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June 1, 2016 1:00 am
Did you know over 90 million Americans collect?
Collectibles, or collectors, insurance, can be a worthwhile expense for homeowners possessing extensive, years-in-the-making collections.
Collections valued below $1 million may be covered by a standard homeowners insurance policy, says collectors insurance expert Keith McConnell, according to PropertyCasualty360.com, but these policies lack sufficient coverage in the event of financial loss. This is because claims are paid at actual cash value, rather than the value of the collectible. What’s more, homeowners may have to pay a higher premium for replacement cost coverage.
With collectors insurance, the policyholder sets the value of the collection—no appraisal is required, unless the collection is specialized or worth more than a few thousand dollars.
Some of the most commonly collected—and uninsured—items are fine art, sports memorabilia, wine, rare books, stamps and coins, antique rugs and tapestries, musical instruments, action figures, dolls, toys, auto and movie memorabilia, and guns. If you’re a collector in one of these categories, collectors insurance may be a wise investment.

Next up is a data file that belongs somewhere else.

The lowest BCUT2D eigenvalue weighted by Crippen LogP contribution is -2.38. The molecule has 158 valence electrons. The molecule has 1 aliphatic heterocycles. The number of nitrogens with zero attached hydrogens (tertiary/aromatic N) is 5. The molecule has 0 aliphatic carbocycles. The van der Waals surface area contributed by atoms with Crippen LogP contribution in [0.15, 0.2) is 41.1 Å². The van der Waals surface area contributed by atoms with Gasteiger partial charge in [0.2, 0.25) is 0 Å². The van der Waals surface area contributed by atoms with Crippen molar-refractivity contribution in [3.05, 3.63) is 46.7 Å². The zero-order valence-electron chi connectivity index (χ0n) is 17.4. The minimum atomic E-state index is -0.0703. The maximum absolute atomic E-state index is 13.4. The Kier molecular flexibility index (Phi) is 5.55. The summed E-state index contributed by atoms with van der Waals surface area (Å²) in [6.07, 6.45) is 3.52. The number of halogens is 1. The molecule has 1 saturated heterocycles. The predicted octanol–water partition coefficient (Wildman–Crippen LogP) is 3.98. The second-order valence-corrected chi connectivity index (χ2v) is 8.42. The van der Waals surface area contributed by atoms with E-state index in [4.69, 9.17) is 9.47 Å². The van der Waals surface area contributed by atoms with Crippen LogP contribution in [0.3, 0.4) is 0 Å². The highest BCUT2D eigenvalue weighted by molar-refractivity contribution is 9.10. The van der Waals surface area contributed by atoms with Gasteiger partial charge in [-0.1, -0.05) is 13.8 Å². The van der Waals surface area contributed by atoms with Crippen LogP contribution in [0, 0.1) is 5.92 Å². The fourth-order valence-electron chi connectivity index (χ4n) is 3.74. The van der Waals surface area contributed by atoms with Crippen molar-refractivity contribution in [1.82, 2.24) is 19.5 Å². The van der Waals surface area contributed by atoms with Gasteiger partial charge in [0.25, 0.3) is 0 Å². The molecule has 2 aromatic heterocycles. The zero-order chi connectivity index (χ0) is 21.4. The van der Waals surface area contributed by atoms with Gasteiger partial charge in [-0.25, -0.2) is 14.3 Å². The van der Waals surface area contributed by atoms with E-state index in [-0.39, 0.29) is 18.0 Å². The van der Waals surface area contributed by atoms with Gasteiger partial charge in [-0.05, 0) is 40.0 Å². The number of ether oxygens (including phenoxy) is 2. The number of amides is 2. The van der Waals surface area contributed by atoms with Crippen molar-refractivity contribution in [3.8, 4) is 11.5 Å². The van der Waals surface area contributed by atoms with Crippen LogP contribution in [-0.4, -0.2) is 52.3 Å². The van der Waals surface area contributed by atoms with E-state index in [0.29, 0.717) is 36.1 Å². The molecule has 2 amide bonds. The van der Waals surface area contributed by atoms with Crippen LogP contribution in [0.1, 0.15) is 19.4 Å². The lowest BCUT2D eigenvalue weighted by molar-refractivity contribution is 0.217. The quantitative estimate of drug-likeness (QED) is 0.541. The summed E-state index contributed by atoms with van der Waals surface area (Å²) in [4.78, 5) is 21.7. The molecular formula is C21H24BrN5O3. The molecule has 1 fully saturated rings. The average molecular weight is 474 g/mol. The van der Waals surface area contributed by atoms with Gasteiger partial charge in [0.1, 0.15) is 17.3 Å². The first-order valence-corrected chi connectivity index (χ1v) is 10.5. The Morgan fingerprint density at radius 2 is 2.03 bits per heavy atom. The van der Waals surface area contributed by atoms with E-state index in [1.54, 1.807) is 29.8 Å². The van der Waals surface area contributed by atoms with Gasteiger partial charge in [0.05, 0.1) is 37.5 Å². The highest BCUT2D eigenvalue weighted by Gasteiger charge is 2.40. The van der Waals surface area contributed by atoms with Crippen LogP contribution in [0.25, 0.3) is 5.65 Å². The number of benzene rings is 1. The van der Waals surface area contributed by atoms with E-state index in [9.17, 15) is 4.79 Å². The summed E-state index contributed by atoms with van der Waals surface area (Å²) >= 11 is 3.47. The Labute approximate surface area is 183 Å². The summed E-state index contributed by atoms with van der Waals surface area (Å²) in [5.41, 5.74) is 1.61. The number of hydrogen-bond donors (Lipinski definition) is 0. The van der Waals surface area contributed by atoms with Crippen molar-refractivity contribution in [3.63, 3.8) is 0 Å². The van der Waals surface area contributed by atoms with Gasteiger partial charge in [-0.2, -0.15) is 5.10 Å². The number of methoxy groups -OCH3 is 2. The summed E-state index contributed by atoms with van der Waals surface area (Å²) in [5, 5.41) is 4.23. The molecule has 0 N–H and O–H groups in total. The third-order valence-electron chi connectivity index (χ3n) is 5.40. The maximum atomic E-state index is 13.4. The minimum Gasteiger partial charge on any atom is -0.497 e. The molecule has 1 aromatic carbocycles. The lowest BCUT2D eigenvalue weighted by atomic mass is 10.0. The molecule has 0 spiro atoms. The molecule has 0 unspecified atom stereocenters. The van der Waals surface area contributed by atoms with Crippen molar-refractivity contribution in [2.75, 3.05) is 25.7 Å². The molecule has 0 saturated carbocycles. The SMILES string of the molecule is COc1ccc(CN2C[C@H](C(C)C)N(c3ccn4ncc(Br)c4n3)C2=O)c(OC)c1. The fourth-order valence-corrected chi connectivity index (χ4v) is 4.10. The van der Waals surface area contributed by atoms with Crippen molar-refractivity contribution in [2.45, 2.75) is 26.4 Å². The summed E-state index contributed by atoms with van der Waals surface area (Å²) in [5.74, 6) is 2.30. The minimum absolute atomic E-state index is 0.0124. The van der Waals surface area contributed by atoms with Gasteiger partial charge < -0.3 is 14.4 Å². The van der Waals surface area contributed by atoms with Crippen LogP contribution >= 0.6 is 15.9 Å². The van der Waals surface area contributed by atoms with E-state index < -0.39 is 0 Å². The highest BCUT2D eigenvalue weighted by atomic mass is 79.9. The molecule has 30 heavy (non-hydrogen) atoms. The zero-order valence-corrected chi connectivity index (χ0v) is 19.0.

Before committing to an insurance provider, draw up a list of items in the collection, including date purchased and amount paid, advises McConnell. Take a photograph of every piece, and store them—and all documentation and receipts—in a secure location.
If you’re having an appraiser assess your collection to determine insurance coverage, be wary of professionals who make offers on the spot— legitimate appraisers are independent and will not engage in this type of conflict of interest. Consult with an antique or vintage item dealer for a referral, McConnell adds.
Published with permission from RISMedia.
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